But there will also be losers and this is why how we invest – the companies and funds we support – is so important. In the coming years, some sectors are going to face unmanageable risk in many forms. These range from physical risks, such as the ongoing reduction of soil quality that causes flooding or erosion and makes crops less successful, to liabilities, where communities who suffer loss increasingly demand compensation from the corporate world (think oil spills). And then there is transition risk, where businesses of yesterday’s economy struggle to cope with the cost of moving to a nature-positive approach.

How do we navigate this as investors? It may sound simple, but what is good for nature is almost always good for us, and increasingly this applies to our investments too. Fund managers have a fiduciary duty that cannot be seen in solely monetary terms. In ignoring the natural world, asset managers put an increasing level of risk to work in a portfolio and miss opportunities to generate superior returns by viewing investors as part of nature, not separate from it. My dog’s blind faith will, in all likelihood, continue to be rewarded. The same might not be said for our investments.

Victoria Leggett
Head of Impact investing
View her Linkedin profile


Impact investing - Contributing to a more sustainable future

What are the key features of impact investing?

Le news più lette

UBP in the press 26.07.2021

Libor is dead, long live Saron!

Le Temps (26.07.2021) - The final countdown is underway. In less than six months, on 1 January 2022, the world of finance will enter the post-Libor era.

UBP in the press 18.05.2021

Agility: a key to success in Swiss private banking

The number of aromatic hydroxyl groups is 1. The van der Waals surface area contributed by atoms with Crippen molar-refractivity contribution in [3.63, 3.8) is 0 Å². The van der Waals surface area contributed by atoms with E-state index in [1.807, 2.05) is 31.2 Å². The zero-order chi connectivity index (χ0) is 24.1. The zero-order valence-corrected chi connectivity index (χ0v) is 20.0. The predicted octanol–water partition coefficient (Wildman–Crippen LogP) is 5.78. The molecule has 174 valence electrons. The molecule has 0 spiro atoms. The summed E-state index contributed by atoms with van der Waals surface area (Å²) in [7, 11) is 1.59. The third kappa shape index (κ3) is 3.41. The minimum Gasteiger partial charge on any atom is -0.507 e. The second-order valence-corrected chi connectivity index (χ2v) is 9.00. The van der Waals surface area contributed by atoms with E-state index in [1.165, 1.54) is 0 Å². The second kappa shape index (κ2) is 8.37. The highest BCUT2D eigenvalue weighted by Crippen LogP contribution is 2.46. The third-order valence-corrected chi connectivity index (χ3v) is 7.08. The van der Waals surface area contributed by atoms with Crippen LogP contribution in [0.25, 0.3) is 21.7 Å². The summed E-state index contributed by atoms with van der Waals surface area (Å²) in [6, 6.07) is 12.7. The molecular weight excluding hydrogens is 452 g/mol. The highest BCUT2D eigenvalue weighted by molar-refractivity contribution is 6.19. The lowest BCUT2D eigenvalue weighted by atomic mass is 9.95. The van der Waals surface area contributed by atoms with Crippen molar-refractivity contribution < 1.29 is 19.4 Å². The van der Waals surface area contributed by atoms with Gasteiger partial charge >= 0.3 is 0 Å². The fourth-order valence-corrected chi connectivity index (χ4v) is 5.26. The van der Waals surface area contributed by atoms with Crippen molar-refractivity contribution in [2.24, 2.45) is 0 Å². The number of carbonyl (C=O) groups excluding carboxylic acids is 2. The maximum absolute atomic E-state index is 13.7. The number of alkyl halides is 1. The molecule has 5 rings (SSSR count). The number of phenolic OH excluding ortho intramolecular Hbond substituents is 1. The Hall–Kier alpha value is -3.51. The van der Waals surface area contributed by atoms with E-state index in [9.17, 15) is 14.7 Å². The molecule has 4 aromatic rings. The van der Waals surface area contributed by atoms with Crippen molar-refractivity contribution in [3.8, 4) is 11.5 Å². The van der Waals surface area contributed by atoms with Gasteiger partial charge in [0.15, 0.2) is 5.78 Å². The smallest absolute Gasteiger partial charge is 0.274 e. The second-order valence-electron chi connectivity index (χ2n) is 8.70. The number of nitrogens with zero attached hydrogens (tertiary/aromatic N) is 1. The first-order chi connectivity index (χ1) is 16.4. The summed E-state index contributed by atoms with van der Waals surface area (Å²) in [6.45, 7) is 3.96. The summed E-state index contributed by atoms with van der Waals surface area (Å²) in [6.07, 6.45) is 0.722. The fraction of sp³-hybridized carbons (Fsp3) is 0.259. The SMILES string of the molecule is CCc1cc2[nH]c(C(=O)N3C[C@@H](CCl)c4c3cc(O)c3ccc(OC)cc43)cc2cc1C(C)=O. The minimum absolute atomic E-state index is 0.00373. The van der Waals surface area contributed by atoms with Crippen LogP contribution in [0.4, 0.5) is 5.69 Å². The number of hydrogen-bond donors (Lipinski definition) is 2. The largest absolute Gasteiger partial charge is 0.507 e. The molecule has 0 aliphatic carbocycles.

Le Temps (17.05.2021) - The wealth management sector in Switzerland, seen by some as traditionalist or even downright old-fashioned, has once again shown how its agility and innovativeness still make it the leader.

UBP in the press 12.04.2021

Impact investing’s spread to all asset classes

Option Finance (26.03.2021) – Impact investing – investing with the intention of having a positive impact on the environment and society – originated in the private equity market but is now spreading to all asset classes.

Altro da leggere

UBP in the press 07.09.2021

Positive on corporate debt

Institutional Money (03.09.2021) - This year, we have held – and continue to hold – a positive bias on credit markets. This has been driven by our macro scenario of a robust and sustained global growth recovery as economies normalise following the vaccine rollout, coupled with the significant policy support coming from both monetary and fiscal authorities which should allow global growth to exceed its pre-Covid trend.

UBP in the press 30.08.2021

“Key rates could rise gradually from the second half of 2022”

Article l’Agefi (27.08.2021) - Macroeconomic developments and how central banks are handling them remain the focus for institutional investors. UBP's head of global fixed income Philippe Gräub shares his analysis.

UBP in the press 23.08.2021

The IPCC report – ‘code red’ for humanity

Environmental Finance (12.08.2021) - The latest IPCC report should shock the world into climate action – and for investors that means prioritising positive impact, writes Rupert Welchman.